I’ve spent many hours listening to YouTube, not watching. There appears to be a sweet spot for long-lived (large catalog) bands that are unpopular enough to have never been on a major label or imitator (nothing gets taken down nor monetized) but popular enough that lots of their catalog is uploaded. The main problem with YT for me is that nobody has gotten around to uploading much or even anything from many great but too unpopular bands.

The Ex is an example of a band in that sweet spot that I’ve been listening to a lot recently.

There’s a dynamic similar to orphan works. For huge acts like The Beatles it’s well worth the time for somebody to issue takedowns. But for smaller acts like John Fahey or Bill Monroe it’s less likely that somebody will take the trouble.

Also, live performances of public domain compositions by acts on the level of Fahey or Monroe are out of reach of takedown requests. These recordings are spotty, but some are good enough.

Take them all down and let Google sort them out

TorrentFreak: Anti-Piracy Outfits Think Megaupload, Demonoid & BTjunkie Are Still Alive

In January this year Megaupload was taken down by U.S. authorities. In the space of a few hours the entire site was completely wiped out and the news made dozens of headlines that continue to break to this day.

But while seemingly everyone knows that Megaupload no longer exists, the likes of IFPI, BPI, Sony, Warner, Universal, EMI, The Publisher’s Association, Microsoft, and adult company Vivid (to name a few) are absolutely oblivious. To this very day these companies are sending takedown demands to Google ordering the company to remove links to content on Megaupload.com that hasn’t existed, at the least, for almost nine months.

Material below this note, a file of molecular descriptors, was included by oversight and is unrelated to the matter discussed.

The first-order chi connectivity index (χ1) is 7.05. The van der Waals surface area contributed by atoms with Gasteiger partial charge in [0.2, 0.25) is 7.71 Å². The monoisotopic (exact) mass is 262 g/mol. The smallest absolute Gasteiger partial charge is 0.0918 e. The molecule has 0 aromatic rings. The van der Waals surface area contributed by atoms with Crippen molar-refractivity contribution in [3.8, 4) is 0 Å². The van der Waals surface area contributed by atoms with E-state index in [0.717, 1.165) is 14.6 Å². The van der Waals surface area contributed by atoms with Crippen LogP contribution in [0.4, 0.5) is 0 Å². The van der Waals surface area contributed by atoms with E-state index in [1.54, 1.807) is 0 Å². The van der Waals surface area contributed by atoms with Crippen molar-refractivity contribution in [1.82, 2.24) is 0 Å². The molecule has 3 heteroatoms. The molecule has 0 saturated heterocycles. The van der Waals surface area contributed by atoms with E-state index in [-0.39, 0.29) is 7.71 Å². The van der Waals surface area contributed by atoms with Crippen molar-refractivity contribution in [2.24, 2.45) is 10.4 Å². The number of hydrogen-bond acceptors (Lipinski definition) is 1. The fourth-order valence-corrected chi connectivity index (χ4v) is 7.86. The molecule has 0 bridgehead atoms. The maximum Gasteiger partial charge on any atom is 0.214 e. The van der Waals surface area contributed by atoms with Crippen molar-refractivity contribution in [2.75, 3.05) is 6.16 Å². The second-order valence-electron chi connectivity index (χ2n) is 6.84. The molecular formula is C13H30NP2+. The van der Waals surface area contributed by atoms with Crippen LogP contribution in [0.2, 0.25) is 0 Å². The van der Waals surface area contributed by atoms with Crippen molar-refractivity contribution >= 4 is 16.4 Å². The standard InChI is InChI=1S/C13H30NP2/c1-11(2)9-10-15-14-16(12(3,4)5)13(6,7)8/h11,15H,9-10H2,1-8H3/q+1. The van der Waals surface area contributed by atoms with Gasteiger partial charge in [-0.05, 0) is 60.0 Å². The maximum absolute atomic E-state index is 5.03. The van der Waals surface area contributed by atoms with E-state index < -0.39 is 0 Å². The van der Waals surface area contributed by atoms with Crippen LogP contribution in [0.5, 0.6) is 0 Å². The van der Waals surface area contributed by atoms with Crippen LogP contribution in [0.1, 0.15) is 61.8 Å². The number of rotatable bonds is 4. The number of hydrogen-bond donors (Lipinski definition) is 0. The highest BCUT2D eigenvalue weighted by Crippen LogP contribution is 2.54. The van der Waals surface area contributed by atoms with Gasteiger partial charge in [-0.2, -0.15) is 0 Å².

What this shows is that anti-piracy companies aren’t even bothering to check content anymore – they’re simply searching Google, firing off notices without a second thought, and then expecting the search giant to clean up the mess.

I wonder what practical steps could be taken to fix this problem.

If Google could penalize companies posting takedown requests for bogus requests, the complainers would take more care with accuracy. But Google can’t do that as far as I know. Google has just as much liability for a copyright infringement notification comes from somebody with a spotty record.

If Google could cap requests from an entity, the entity would have an incentive to spend their quota wisely. But it can’t.

What’s to stop a company from sending takedown requests for every URL on the web and letting Google figure out the difference?

/via Mediaor